These organizations need help. Since January 2014 Courage House has had to turn away 150 girls. Two of the most recent girls that had to be turned away were 8 and 9 years old, respectively. They need our help! This is heartbreaking and the fact the capacity of places like Courage House cannot keep up with demand should be a call to action.

Human trafficking does not discriminate. It crosses national boundaries, social classes, and racial divides to find victims. Victims are also plucked from the streets near our homes. Victims can come from anywhere and therefore a collaborative process is needed to help victims. This include cooperation from government agencies, non-government organizations, private industry, and individuals like you and me.

The problem is so massive that partnerships must be developed to prevent human traffickers from victimizing others, rescuing victims, and helping victims conquer their past mistreatment. Partnerships may be developed to assist resource providers with services, funding, or other support. Partnerships are only limited by your imagination. This is one example of a creative partnership that helps with funding while bringing awareness to human trafficking:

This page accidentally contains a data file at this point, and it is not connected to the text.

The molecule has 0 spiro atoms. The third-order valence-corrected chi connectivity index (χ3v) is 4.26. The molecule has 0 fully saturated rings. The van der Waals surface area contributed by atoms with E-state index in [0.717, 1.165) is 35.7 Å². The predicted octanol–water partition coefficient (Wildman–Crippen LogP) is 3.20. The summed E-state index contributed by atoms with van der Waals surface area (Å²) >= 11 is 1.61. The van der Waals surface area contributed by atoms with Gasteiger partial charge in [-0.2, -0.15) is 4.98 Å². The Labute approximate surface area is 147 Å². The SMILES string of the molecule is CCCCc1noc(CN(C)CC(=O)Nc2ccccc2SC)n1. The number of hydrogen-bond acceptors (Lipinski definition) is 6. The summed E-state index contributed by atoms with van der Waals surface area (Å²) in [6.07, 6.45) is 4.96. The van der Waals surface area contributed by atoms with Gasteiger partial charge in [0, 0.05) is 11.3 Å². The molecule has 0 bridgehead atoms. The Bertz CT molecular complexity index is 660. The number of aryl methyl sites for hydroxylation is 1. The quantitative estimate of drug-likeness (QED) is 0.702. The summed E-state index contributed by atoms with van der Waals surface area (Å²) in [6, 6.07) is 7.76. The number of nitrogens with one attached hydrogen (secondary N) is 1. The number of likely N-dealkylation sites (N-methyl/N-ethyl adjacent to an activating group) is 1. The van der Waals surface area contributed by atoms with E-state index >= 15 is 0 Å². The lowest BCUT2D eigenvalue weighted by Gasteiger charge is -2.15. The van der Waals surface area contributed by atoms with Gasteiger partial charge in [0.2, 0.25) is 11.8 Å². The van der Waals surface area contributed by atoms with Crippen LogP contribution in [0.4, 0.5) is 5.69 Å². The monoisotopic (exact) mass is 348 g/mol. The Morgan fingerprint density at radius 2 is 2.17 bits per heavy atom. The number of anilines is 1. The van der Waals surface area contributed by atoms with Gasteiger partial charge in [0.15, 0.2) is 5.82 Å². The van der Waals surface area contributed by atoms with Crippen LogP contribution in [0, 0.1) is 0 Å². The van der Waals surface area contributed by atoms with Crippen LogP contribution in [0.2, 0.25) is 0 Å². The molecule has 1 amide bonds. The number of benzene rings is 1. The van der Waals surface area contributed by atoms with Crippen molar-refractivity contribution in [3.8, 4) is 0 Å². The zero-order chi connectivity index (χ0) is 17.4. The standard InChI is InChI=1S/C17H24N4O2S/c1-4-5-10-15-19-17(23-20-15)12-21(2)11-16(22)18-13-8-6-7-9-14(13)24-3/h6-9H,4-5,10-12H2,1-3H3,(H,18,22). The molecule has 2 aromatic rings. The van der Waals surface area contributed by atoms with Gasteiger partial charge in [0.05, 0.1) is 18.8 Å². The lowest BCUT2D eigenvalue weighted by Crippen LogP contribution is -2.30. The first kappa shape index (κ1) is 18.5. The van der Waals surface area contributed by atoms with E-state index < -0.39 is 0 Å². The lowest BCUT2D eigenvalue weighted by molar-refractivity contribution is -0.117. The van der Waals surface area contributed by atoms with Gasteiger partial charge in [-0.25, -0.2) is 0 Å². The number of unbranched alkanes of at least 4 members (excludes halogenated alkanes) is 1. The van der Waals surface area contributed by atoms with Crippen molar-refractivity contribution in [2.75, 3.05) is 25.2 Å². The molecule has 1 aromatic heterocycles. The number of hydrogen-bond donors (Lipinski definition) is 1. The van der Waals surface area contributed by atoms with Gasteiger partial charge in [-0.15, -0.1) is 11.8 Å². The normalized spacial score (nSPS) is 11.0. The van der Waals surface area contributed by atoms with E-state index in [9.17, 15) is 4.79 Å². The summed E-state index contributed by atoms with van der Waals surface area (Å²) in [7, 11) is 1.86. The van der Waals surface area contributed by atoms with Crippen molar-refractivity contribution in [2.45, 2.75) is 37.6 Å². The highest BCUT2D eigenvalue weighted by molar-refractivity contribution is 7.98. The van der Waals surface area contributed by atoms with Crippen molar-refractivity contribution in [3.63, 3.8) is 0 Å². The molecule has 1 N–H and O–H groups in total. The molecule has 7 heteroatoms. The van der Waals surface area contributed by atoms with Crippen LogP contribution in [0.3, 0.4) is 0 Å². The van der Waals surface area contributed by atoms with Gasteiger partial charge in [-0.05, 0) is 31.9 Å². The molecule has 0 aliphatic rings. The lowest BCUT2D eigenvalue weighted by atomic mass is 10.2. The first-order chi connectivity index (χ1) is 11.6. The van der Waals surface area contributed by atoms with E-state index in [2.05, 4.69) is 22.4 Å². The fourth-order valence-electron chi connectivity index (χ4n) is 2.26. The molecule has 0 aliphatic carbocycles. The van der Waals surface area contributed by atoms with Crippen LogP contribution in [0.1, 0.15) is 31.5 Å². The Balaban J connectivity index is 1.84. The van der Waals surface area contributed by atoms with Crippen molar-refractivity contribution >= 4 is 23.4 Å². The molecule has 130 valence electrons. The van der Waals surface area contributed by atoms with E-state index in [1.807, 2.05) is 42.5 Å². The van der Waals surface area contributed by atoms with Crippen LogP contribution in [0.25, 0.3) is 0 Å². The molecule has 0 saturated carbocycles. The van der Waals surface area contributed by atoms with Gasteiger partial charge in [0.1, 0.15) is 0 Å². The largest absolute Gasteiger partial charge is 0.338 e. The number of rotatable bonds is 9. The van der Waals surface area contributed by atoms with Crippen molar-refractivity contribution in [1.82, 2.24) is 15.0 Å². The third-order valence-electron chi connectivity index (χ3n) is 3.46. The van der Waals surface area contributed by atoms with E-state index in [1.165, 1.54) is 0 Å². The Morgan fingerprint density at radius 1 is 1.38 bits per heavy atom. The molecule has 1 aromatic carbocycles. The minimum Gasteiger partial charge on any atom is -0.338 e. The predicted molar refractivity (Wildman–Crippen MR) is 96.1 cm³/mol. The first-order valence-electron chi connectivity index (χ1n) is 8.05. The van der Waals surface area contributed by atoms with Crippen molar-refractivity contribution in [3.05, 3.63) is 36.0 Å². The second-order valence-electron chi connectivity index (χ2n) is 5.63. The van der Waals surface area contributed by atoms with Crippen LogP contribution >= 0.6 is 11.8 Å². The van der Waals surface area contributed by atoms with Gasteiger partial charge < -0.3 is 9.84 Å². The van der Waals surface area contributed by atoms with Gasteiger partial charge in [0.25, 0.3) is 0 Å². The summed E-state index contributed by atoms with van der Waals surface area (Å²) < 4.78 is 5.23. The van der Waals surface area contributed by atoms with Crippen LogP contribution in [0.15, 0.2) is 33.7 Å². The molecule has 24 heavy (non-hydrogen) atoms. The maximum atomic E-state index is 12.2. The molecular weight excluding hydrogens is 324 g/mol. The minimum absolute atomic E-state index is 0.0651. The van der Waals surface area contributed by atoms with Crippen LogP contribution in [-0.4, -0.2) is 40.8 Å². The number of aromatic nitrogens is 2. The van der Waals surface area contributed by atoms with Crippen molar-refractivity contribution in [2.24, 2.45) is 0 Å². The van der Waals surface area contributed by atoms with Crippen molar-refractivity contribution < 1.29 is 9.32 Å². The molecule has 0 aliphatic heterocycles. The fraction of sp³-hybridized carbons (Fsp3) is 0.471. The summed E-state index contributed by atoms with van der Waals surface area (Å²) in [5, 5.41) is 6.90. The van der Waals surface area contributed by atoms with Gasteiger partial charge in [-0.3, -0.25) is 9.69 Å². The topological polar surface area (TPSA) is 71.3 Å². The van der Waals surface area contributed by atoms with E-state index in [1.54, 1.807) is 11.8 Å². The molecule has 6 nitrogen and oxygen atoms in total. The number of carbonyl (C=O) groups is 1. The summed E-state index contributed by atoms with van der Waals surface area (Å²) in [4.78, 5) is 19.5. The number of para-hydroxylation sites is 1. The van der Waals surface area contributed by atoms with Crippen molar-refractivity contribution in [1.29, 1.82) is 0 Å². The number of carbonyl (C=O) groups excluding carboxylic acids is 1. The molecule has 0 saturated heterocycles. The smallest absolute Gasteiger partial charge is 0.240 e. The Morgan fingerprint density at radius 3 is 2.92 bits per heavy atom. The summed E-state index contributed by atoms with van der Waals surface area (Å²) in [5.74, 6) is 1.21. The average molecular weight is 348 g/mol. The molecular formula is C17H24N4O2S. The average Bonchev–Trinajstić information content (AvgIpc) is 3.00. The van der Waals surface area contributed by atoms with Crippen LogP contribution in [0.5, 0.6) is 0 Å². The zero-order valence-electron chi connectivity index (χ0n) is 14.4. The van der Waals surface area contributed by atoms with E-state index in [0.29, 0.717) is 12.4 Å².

Here are some resources to begin your fight or to help others who are already on the frontline:

Courage Worldwide provides resources to assist victims of sex trafficking. You can visit them at:

Sovereign Sandals sells handmade sandals and uses a portion of the profits to help Courage Worldwide build homes for sex trafficking victims. You can visit them at:

International Justice Mission is a team of lawyers, investigators, social workers, community activists, and others who fix broke justice systems as part of their goal to protect victims. You can visit them at:

The Department of Homeland Security has information on human trafficking here:

The Polaris Project “disrupts the conditions that allow human trafficking to thrive” and can be visited here:

The National Human Trafficking Resource Center operates a hotline that serves victims and the anti-human trafficking community: or 1–888–373–7888.